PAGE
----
Facial and scalp swelling can be indicators of childhood hemophilia, but for children who are misdiagnosed and treated incorrectly, the effects of the disease’s elevated bleeding predisposition can be catastrophic.
In the study, “Facial and Scalp Swelling in the Pediatric Population With Hemophilia: A Diagnosis Pitfall,” published in ePlasty, researchers faced with severe outcomes in a misdiagnosed hemophilia patient described the clinical manifestations that should be considered for correct hemophilia diagnosis and symptom management.
Hemophilia B is a rare hereditary genetic disorder caused by a deficiency of the coagulation factor IX, which affects approximately 1 in 20,000-30,000 males. The severity of the disease ranges from mild to severe, depending on the level of factor IX activity leading to distinct clinical presentations.
The severe form of hemophilia B, which affects about 50-60% of hemophilia B patients, is often characterized by spontaneous bleeding in muscles, joints, or soft tissue, causing potentially life-threatening hemorrhages.
The study’s Australian researchers, at The Children’s Hospital at Westmead, were faced with cases of two hemophilia patients who both presented with cheek and scalp swelling.
The first, a boy seven months old with unilateral cheek swelling, was promptly diagnosed with hemophilia B, was managed conservatively, and then recovered without further events. The second, a 22-month old boy, showed scalp swelling but was incorrectly not diagnosed with hemophilia B. Consequently, he underwent surgical drainage but his hematoma reaccumulated and he required blood transfusion.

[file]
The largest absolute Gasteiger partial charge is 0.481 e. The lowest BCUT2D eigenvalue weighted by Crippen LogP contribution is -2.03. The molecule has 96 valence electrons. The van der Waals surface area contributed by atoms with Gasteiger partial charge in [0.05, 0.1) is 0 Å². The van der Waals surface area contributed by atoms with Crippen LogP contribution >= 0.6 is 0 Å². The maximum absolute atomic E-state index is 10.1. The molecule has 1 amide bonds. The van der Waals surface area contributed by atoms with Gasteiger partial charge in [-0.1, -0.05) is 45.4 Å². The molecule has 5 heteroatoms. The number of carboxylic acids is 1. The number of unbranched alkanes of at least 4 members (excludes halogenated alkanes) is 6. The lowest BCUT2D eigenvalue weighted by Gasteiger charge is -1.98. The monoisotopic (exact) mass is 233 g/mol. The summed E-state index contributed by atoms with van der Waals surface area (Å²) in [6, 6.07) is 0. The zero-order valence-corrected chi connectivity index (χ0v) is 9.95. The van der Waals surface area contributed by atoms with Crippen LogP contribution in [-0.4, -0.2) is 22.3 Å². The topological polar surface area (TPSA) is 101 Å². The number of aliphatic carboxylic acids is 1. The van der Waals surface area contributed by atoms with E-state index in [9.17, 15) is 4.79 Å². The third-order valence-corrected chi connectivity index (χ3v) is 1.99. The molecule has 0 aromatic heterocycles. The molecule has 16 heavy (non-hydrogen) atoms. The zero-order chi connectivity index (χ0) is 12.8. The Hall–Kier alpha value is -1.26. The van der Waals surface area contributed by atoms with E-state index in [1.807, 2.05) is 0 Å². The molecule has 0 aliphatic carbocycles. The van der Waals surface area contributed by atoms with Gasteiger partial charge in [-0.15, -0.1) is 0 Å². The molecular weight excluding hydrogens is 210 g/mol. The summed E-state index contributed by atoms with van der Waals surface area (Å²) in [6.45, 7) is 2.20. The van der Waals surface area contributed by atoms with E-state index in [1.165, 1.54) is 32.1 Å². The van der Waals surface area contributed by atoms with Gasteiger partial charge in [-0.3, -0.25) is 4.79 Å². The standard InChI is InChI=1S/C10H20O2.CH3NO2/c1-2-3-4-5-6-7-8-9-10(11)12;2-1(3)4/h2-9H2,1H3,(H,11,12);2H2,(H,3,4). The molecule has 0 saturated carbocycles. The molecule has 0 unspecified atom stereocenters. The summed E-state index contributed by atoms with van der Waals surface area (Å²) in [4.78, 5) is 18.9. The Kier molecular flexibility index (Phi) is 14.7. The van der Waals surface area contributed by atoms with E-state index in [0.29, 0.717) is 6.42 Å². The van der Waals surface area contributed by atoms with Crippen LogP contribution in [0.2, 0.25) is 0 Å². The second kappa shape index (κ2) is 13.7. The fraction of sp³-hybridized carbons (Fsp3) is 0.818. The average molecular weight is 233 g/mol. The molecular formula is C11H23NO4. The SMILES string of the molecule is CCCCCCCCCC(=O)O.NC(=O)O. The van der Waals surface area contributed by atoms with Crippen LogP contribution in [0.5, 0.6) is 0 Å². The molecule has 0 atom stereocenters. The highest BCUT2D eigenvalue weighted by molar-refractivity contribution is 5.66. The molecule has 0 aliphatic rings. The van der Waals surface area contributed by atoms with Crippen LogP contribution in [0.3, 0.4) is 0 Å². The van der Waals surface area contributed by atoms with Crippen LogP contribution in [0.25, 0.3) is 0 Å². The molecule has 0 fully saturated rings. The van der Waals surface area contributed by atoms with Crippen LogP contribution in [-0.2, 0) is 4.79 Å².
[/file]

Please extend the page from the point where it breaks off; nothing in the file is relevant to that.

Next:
Because hemophilia misdiagnosis may lead to severe outcomes, researchers placed a goal at unraveling clinical manifestations that could help diagnose patients and lead to proper symptom management.
Investigators listed red flags associated with facial or scalp swelling that should be considered as a possible hemophilia indicators: low impact trauma, first incident of trauma, extension of swelling over 24 to 48 hours, or the miscorrelation of the severity and size of the swelling with clinical history.
Clinical features that could help physicians distinguish hemophilia B patients include: bleeding diathesis, which is an unusual bleeding predisposition; venous malformation; and lymphatic malformation.
When red flags are observed, blood examination and ultrasonography should be performed to confirm or discard hemophilia diagnosis. Hemophilia patients often have high activated partial thromboplastic time, a measure of the blood coagulation rate, or anemia when a significant amount of bleeding is present.
If a patient is suspected of having hemophilia, hematomas should be managed conservatively with the replacement of the deficient clotting factor. Surgical drainage of a hematoma should be avoided to prevent life-threatening bleeding and blood transfusion.
According to the study, it is important to be open to different diagnosis and to be aware of hemophilia red flags.
Researchers concluded: “Without a family history of bleeding disorder, the diagnosis of bleeding diathesis could be easily overlooked and subsequent surgical management would have been catastrophic and potentially detrimental.”